Call to Holiness
The world has decided that there is no certain truth. What
must be its attitude then toward any institution which puts itself
forward as the organ of the truth? One of hostility necessarily.
Is there such an institution? There is the Church. The Church and
the nineteenth century therefore are enemies. The world of today
does not admit any truth; it does not want any exponent of the truth.
The world and all that are of the world agree to say there is no
one truth and there is the Church which dares to declare that there
is but one truth, and that is the doctrine she, alone, imparts.
Therefore the world must hate the Church. For let the world put
on what garb of impartiality it will, it knows that it and the Church
are foes; and he who is the prince of this world above all knows
that she is his foe, and destined to crush his head...
The Church can save society. She can do it. She has done so already.
When the wild hordes of the North came down like the sweeping hurricane
in succession and brought the enervated nations of the South to
such low misery that order and law seemed to have disappeared from
the earth, and chaos come back again, the Church taught virtue to
the populations purified by misfortune, and, after converting their
oppressors to the true faith, gradually established among them a
social system which, with its defects, Kings, aristocracy, and people,
were bound together, not by a bond of sentimental humanity, or of
vague fraternity, or false equality, but by that Christian charity
which teaches us to respect the rights of all, because all are brothers
regenerated in the blood of the same Redeemer, called to the same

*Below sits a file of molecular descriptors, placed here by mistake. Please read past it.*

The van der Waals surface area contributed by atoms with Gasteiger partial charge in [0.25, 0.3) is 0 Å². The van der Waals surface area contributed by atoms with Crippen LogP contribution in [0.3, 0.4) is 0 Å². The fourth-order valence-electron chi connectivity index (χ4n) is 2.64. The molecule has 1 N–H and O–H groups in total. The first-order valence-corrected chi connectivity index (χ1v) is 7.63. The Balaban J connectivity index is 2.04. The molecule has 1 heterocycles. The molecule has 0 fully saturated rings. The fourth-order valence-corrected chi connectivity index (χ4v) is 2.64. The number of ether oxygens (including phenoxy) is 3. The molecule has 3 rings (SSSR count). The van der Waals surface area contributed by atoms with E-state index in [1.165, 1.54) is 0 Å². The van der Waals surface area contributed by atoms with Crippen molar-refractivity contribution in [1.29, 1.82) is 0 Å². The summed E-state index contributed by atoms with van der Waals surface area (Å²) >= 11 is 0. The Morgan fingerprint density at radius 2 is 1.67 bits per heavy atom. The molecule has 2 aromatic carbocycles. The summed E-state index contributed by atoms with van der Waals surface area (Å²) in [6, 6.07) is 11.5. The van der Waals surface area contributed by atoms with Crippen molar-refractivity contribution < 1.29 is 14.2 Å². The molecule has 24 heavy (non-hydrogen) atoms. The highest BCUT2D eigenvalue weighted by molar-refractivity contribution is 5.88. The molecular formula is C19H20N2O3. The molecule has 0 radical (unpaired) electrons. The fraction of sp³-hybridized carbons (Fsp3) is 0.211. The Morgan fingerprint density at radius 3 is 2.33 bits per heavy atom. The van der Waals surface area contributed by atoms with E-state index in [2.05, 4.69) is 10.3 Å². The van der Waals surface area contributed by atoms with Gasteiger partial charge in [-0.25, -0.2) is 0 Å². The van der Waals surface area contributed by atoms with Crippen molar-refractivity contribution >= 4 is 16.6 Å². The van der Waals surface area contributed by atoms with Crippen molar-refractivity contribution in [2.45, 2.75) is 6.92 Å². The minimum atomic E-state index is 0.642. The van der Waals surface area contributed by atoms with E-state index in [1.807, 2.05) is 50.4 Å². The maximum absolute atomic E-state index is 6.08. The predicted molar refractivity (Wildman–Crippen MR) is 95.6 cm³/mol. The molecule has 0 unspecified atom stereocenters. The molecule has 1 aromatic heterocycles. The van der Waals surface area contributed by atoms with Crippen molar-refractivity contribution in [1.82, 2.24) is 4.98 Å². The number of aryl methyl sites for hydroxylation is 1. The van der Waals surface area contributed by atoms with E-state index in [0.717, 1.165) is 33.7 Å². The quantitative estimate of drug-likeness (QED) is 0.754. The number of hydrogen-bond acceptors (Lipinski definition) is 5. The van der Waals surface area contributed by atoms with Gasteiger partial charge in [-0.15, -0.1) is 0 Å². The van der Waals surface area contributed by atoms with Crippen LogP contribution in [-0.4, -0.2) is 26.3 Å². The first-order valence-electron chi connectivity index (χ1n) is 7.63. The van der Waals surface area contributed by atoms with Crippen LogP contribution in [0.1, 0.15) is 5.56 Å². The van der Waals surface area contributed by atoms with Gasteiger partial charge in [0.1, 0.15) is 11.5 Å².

light of truth, and united in the hope of one eternal happiness.
on Christian Holiness light of the experience of Mother Teresa Calcutta
Excerpts from PAPAL HOUSEHOLD PREACHER’S
FOR ADVENT 2003
Capuchin Father Raniero Cantalamessa
this is the wiIl of God, your sanctification (1 Thessalonians 4:3):
There are in the world three possible orders or levels of greatness:
the order of bodies, in which wealthy people, extraordinarily beautiful
people or those of an imposing physical presence stand out; the
order of intelligence and genius, in which artists, writers and
scientists are distinguished; and the order of holiness in which,
after Christ, the Virgin and the saints are outstanding (Pensees
One drop of holiness, (musician Gounod said), is worth more than
an ocean of genius. The glory of holiness does not end with time,
but lasts eternally. Today the Church needs saints. This calls for
our combating our attachment to comforts that lead us to choose
a comfortable and insignificant mediocrity.
Each one of us has the possibility to be a saint, and the way to
holiness is prayer. Holiness is, for each of us, a simple duty.
Strong in the Lord in the Armour of Light! With helmet and
sword, With shield for the fight; On prayer be dependent,
Be belted and shod, In breastplate resplendent - The armour
of God “
OUR SPIRITUAL FORMATION
is modeled to live a life of holiness. Without holiness in men and
women, prayers and devotions have less supernatural value because
to understand and to live our Faith, we must learn the ABC of the
teachings of the Catholic Faith. The most IMPORTANT GIFT FROM GOD
IS HOLINESS. Today we encourage all Catholics to discover the true
meaning of Holiness.
A KNIGHT OF ST MICHAEL
One must strive to live a life of holiness . This is the most powerful
virtue of God’s Love in us against evil. With holiness, we
learn about unconditional love, obedience, patience, forgiveness,
mercy and all that is pleasing to God.
OF THE SAINTS
St. Felix II
St Felix II, the pope is an ancestor of the future Pope St. Gregory the Great who lived from 540 to 604.
Blessed Charles the Good
Count Charles of Flanders, was called "the good" by the people of his kingdom. They named him for what they found him to truly be.
Blessed Katharine Drexel
Blessed Katharine was born in Philadelphia, Pennsylvania, on November 26, 1858. Katharine's mother died when she was a baby.
St. Casimir was born in 1458, son of Casimir IV, king of Poland. Casimir was one of thirteen children.
St. John Joseph of the Cross
St. John Joseph of the Cross was born in southern Italy on the feast of the Assumption, 1654. He was a young noble, but he dressed like a poor man.